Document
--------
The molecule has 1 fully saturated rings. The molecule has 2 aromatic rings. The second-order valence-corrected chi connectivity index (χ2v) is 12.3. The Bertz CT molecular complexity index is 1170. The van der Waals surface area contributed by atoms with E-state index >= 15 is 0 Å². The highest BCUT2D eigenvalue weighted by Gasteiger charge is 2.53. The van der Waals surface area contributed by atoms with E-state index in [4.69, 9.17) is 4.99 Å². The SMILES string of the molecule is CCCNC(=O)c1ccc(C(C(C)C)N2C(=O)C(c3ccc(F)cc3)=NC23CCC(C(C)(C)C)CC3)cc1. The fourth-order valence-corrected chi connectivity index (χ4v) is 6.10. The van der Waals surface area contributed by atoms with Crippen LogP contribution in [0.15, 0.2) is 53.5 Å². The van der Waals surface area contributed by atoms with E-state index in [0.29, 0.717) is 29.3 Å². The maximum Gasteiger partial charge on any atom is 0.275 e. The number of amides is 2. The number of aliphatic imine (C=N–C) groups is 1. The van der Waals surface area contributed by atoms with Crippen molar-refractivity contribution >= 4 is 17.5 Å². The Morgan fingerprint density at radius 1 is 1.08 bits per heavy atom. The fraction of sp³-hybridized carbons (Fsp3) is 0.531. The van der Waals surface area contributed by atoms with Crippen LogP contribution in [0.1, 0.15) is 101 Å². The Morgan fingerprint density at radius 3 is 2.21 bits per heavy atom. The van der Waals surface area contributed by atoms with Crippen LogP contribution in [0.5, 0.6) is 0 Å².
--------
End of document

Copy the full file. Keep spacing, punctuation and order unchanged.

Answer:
The molecule has 1 fully saturated rings. The molecule has 2 aromatic rings. The second-order valence-corrected chi connectivity index (χ2v) is 12.3. The Bertz CT molecular complexity index is 1170. The van der Waals surface area contributed by atoms with E-state index >= 15 is 0 Å². The highest BCUT2D eigenvalue weighted by Gasteiger charge is 2.53. The van der Waals surface area contributed by atoms with E-state index in [4.69, 9.17) is 4.99 Å². The SMILES string of the molecule is CCCNC(=O)c1ccc(C(C(C)C)N2C(=O)C(c3ccc(F)cc3)=NC23CCC(C(C)(C)C)CC3)cc1. The fourth-order valence-corrected chi connectivity index (χ4v) is 6.10. The van der Waals surface area contributed by atoms with Crippen LogP contribution in [0.15, 0.2) is 53.5 Å². The van der Waals surface area contributed by atoms with E-state index in [0.29, 0.717) is 29.3 Å². The maximum Gasteiger partial charge on any atom is 0.275 e. The number of amides is 2. The number of aliphatic imine (C=N–C) groups is 1. The van der Waals surface area contributed by atoms with Crippen molar-refractivity contribution >= 4 is 17.5 Å². The Morgan fingerprint density at radius 1 is 1.08 bits per heavy atom. The fraction of sp³-hybridized carbons (Fsp3) is 0.531. The van der Waals surface area contributed by atoms with Crippen LogP contribution in [0.1, 0.15) is 101 Å². The Morgan fingerprint density at radius 3 is 2.21 bits per heavy atom. The van der Waals surface area contributed by atoms with Crippen LogP contribution in [0.5, 0.6) is 0 Å².